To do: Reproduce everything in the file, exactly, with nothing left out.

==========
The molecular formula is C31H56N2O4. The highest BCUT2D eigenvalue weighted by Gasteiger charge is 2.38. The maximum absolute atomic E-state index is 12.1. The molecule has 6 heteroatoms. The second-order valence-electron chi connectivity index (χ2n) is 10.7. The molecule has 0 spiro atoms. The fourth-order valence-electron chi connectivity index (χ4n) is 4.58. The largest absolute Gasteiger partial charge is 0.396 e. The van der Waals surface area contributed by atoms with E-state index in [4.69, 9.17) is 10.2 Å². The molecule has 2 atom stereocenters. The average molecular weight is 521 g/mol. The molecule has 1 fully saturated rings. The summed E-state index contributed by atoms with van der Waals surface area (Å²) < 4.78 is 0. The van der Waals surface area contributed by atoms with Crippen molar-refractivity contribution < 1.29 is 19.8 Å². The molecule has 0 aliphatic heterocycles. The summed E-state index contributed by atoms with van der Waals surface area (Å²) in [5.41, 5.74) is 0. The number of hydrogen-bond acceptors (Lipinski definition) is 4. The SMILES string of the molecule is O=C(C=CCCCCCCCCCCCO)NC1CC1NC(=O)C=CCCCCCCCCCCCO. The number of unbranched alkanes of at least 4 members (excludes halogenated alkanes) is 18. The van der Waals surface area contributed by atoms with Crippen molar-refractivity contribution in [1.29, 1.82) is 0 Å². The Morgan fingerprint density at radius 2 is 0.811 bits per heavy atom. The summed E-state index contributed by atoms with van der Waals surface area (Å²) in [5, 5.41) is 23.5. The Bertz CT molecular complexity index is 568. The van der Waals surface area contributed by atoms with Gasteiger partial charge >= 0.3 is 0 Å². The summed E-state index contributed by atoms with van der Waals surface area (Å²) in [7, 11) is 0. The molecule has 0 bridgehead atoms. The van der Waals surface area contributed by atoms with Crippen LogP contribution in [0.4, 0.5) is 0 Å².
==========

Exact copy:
The molecular formula is C31H56N2O4. The highest BCUT2D eigenvalue weighted by Gasteiger charge is 2.38. The maximum absolute atomic E-state index is 12.1. The molecule has 6 heteroatoms. The second-order valence-electron chi connectivity index (χ2n) is 10.7. The molecule has 0 spiro atoms. The fourth-order valence-electron chi connectivity index (χ4n) is 4.58. The largest absolute Gasteiger partial charge is 0.396 e. The van der Waals surface area contributed by atoms with E-state index in [4.69, 9.17) is 10.2 Å². The molecule has 2 atom stereocenters. The average molecular weight is 521 g/mol. The molecule has 1 fully saturated rings. The summed E-state index contributed by atoms with van der Waals surface area (Å²) < 4.78 is 0. The van der Waals surface area contributed by atoms with Crippen molar-refractivity contribution < 1.29 is 19.8 Å². The molecule has 0 aliphatic heterocycles. The summed E-state index contributed by atoms with van der Waals surface area (Å²) in [5.41, 5.74) is 0. The number of hydrogen-bond acceptors (Lipinski definition) is 4. The SMILES string of the molecule is O=C(C=CCCCCCCCCCCCO)NC1CC1NC(=O)C=CCCCCCCCCCCCO. The number of unbranched alkanes of at least 4 members (excludes halogenated alkanes) is 18. The van der Waals surface area contributed by atoms with Crippen molar-refractivity contribution in [1.29, 1.82) is 0 Å². The Morgan fingerprint density at radius 2 is 0.811 bits per heavy atom. The summed E-state index contributed by atoms with van der Waals surface area (Å²) in [5, 5.41) is 23.5. The Bertz CT molecular complexity index is 568. The van der Waals surface area contributed by atoms with Gasteiger partial charge >= 0.3 is 0 Å². The summed E-state index contributed by atoms with van der Waals surface area (Å²) in [7, 11) is 0. The molecule has 0 bridgehead atoms. The van der Waals surface area contributed by atoms with Crippen LogP contribution in [0.4, 0.5) is 0 Å².